Transitioning away from traditional grades and towards progressive assessment practices stokes worry in a lot of people. Our job as progressive educators is to be ready for this pushback. We’re not going to get anywhere unless we’re willing to listen and learn along with our colleagues, our students, and their parents.
The pushback and questions about moving away from traditional grades generally share some commonalities, and the following three questions are my best and most current attempt at addressing what I believe to be at the root of people’s worries.
Question 1: How will they be held accountable if we don’t have grades?
When I first started making the transition away from decontextualized point totals and letter grades, I wondered the same thing. Now that I don’t have grades, how will I make them care about their school work?
This worry is built on a false assumption that grades make kids care about their work. Sure, grades might scare them into compliance, but they doesn’t actually build long-term intrinsic motivation–and this is especially true of our most vulnerable learners.
Daniel Pink, author of Drive, states that intrinsic motivation consists of three key components: autonomy, mastery, and purpose. In order for our kids to care about school, we need to take these three things into consideration when planning. Getting kids to “care” about school and learning doesn’t lie in grading policies; it lies in our ability to build engaging units of instruction where students are able to make their voices heard.
To promote autonomy, embed choice into your units. For instance, in writing, allow students to pick their topics within a genre study. In reading, encourage them to choose their own books, all the while focusing on class-wide skills. And in math, let them use methods and tools that work for them. In essence, strong differentiation supports autonomy in the classroom.
Mastery is a nuanced concept. When used colloquially, many think it means that kids are “finished” once they’ve mastered something. But mastery doesn’t have an endpoint. Pink describes mastery as an asymptote, meaning that it’s actually impossible to “master” any concept. Why? Because there is always something new to learn with any given skill or concept. Helping kids see this is motivating. Helping them see this makes them intrigued and makes them care.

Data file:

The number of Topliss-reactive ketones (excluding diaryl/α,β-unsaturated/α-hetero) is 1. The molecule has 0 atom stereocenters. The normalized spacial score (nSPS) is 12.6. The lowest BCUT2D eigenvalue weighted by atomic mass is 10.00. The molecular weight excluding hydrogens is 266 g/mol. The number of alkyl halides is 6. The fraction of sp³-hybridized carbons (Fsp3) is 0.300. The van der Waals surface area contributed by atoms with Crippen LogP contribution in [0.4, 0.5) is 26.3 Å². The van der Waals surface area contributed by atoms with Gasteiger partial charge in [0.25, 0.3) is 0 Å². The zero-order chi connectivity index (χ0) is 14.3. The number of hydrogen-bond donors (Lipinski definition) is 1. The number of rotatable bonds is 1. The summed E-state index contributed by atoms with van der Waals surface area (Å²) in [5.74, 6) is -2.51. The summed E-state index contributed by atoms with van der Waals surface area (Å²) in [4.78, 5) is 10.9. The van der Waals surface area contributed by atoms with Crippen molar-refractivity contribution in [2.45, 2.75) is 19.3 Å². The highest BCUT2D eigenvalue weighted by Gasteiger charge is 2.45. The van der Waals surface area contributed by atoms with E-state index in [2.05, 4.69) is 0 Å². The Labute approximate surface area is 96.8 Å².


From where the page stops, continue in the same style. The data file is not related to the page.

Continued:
Purpose may very well be the most important of the three. If they don’t understand why the skills we teach them matter, then they will be unlikely to engage with them. This is especially true for struggling students. This is, once again, where strong planning comes in. In order to give students purpose, academic skills must be embedded in activities and projects that make that purpose clear. Planning a unit on non-fiction text? Turn it into a research project that allows them to research a topic of their choice. Trying to teach about area and perimeter? Have them build a city out of cardboard, embedding these calculations into what they’re building.
Question 2: Won’t it be less rigorous? I want my child to work hard. When I was in school, I worked hard for my grades.
I hear this a lot, and I get it. I was that way, too, and fortunately for me, the external pressure of grades worked really well for me when I was a student. It made me work really hard in school because I was a perfectionist.